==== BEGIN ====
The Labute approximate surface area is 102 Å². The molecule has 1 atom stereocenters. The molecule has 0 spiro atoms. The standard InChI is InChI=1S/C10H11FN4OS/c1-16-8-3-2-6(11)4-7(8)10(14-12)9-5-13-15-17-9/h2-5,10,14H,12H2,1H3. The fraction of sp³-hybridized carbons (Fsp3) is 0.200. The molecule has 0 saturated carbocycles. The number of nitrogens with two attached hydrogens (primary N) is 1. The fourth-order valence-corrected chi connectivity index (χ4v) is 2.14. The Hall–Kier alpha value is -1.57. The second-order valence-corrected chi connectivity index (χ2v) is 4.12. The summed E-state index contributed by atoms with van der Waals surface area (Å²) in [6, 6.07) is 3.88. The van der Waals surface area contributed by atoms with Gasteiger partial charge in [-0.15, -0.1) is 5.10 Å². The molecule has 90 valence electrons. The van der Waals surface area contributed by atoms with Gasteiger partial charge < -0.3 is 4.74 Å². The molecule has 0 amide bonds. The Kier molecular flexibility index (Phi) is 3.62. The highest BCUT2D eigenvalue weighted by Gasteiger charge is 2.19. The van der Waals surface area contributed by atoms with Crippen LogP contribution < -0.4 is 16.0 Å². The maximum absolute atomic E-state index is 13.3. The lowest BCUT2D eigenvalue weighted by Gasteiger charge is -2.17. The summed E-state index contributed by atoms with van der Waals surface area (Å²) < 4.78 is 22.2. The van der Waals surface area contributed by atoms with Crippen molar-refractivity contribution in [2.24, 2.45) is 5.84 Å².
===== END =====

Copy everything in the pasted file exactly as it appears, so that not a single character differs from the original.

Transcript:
The Labute approximate surface area is 102 Å². The molecule has 1 atom stereocenters. The molecule has 0 spiro atoms. The standard InChI is InChI=1S/C10H11FN4OS/c1-16-8-3-2-6(11)4-7(8)10(14-12)9-5-13-15-17-9/h2-5,10,14H,12H2,1H3. The fraction of sp³-hybridized carbons (Fsp3) is 0.200. The molecule has 0 saturated carbocycles. The number of nitrogens with two attached hydrogens (primary N) is 1. The fourth-order valence-corrected chi connectivity index (χ4v) is 2.14. The Hall–Kier alpha value is -1.57. The second-order valence-corrected chi connectivity index (χ2v) is 4.12. The summed E-state index contributed by atoms with van der Waals surface area (Å²) in [6, 6.07) is 3.88. The van der Waals surface area contributed by atoms with Gasteiger partial charge in [-0.15, -0.1) is 5.10 Å². The molecule has 90 valence electrons. The van der Waals surface area contributed by atoms with Gasteiger partial charge < -0.3 is 4.74 Å². The molecule has 0 amide bonds. The Kier molecular flexibility index (Phi) is 3.62. The highest BCUT2D eigenvalue weighted by Gasteiger charge is 2.19. The van der Waals surface area contributed by atoms with Crippen LogP contribution < -0.4 is 16.0 Å². The maximum absolute atomic E-state index is 13.3. The lowest BCUT2D eigenvalue weighted by Gasteiger charge is -2.17. The summed E-state index contributed by atoms with van der Waals surface area (Å²) < 4.78 is 22.2. The van der Waals surface area contributed by atoms with Crippen molar-refractivity contribution in [2.24, 2.45) is 5.84 Å².